The Shepherds Of Shadows

BOOK REVIEW by Willard Manus

With the publication of his twenty-first book, THE SHEPHERDS OF SHADOWS, Harry Mark Petrakis crowns his long literary career with an illustrious achievement. A fictional treatment of the early years (1823-25) of the Greek war of independence, his latest novel succeeds on many levels, beginning with the historical. Petrakis not only brings to life in masterful, Tolstoyan fashion the battles Greece fought against Turkey in the Peloponnese, but does the same for the men who led those clashes: Ibrahim Pasha, Markos Botsaris, Theodoros Kolokotronis, Yannis Makriyannis and Lord Byron, to name but a few. Each and every one of them lives vividly on the page, with nary a whiff of pedantry in the air. The same holds true for the lesser-known people in the book: the hardy sea captain Leonidas Kontos; the compassionate village priest, Father Markos; the schoolteacher turned scribe, Xanthos; the beautiful widow Matina Vrouvas with whom Xanthos falls passionately--and dangerously--in love.
Petrakis paints a large canvas--a tapestry, really--with THE SHEPHERDS OF SHADOWS, but his brushstrokes are minute and telling. His descriptions of the battle scenes on the island of Psara and, later, at Tripolitza, are executed with breathtaking skill and power. Petrakis holds nothing back, not even when dealing with the atrocities committed by the Greeks during the course of the war.
There was brutality on both sides, the author reminds us. "Whether Greeks or Turks were victorious, the victors often massacred the defeated," he comments. "When there were no battles to be fought, robbery and murder flourished. Dead bodies became so numerous that they were left unburied to rot in the streets of towns and villages or to be eaten by bands of wild dogs that roamed the countryside. These decaying corpses produced virulent outbreaks of the plague."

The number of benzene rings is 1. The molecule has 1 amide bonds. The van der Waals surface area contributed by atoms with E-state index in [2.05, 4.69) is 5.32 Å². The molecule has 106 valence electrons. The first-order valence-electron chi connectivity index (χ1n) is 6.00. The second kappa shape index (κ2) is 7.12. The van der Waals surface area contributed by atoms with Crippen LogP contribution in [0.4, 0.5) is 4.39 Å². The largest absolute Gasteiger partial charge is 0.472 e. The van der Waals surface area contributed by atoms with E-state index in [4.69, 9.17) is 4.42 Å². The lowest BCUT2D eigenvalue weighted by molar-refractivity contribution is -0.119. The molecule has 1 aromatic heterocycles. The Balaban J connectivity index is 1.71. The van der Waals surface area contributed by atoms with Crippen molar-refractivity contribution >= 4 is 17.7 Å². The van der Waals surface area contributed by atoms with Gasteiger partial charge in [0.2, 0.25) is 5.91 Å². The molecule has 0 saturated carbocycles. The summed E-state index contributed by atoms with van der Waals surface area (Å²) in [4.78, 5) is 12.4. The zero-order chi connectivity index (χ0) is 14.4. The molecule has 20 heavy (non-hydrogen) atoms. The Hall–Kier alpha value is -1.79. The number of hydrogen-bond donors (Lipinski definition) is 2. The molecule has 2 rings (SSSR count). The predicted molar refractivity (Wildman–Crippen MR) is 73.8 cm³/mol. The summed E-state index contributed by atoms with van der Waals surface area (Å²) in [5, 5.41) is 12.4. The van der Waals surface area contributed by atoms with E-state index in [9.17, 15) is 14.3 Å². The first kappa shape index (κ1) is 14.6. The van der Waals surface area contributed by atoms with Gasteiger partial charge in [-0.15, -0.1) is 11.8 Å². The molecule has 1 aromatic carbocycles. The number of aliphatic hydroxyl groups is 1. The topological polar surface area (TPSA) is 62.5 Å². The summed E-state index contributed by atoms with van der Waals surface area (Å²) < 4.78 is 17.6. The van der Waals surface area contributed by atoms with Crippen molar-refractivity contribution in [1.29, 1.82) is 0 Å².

Marring the Greek cause were further human failings and conflicts. Various groups and leaders claimed to represent the government of the revolution: the generals Kolokotronis and Mavromichalis; the Greek Phanariot, Mavrokordatos; a self-styled savior from eastern Greece, Theodore Negris. Then there were dozens of lesser-known but equally headstrong warlords, klephts and guerillas whose lust for power and riches was such that they fought each other more passionately than they did the Turks.
These bitter rivalries and hatreds were not new to Greece, Petrakis reminds us. They "led to the terrible twenty-seven year Peloponnesian War between the city-states of Athens and Sparta. While it ended with Sparta the apparent winner, it exhausted both states and destroyed the military and political supremacy of the Hellenes. Their influence and power passed to the Dorian kings of Macedonia, Philip II and his son Alexander, until that ambitious young king foundered in the vast recesses of the eastern lands he sought to conquer. The historian Herodotus summed up the tragic history of Greece: 'It was the custom of the gods to bring low all things of surpassing greatness.'"
How Greece managed to surmount these internal weaknesses and conflicts and ultimately triumph over her Muslim masters is what THE SHEPHERDS OF SHADOWS is all about. As Petrakis shows, the victory was won by the ordinary people of Greece, whose resolve to "live as free men and women never wavered. The mighty epics of Homer and the dramas of Aeschylus, Sophocles, and Euripides, from the land battles at Marathon and Thermopylae, the great sea battle at Salamis--all depicted and honored the victory of men over tyrants, the supremacy of freedom over slavery."
(Southern Illinois Press, 800-621-2736,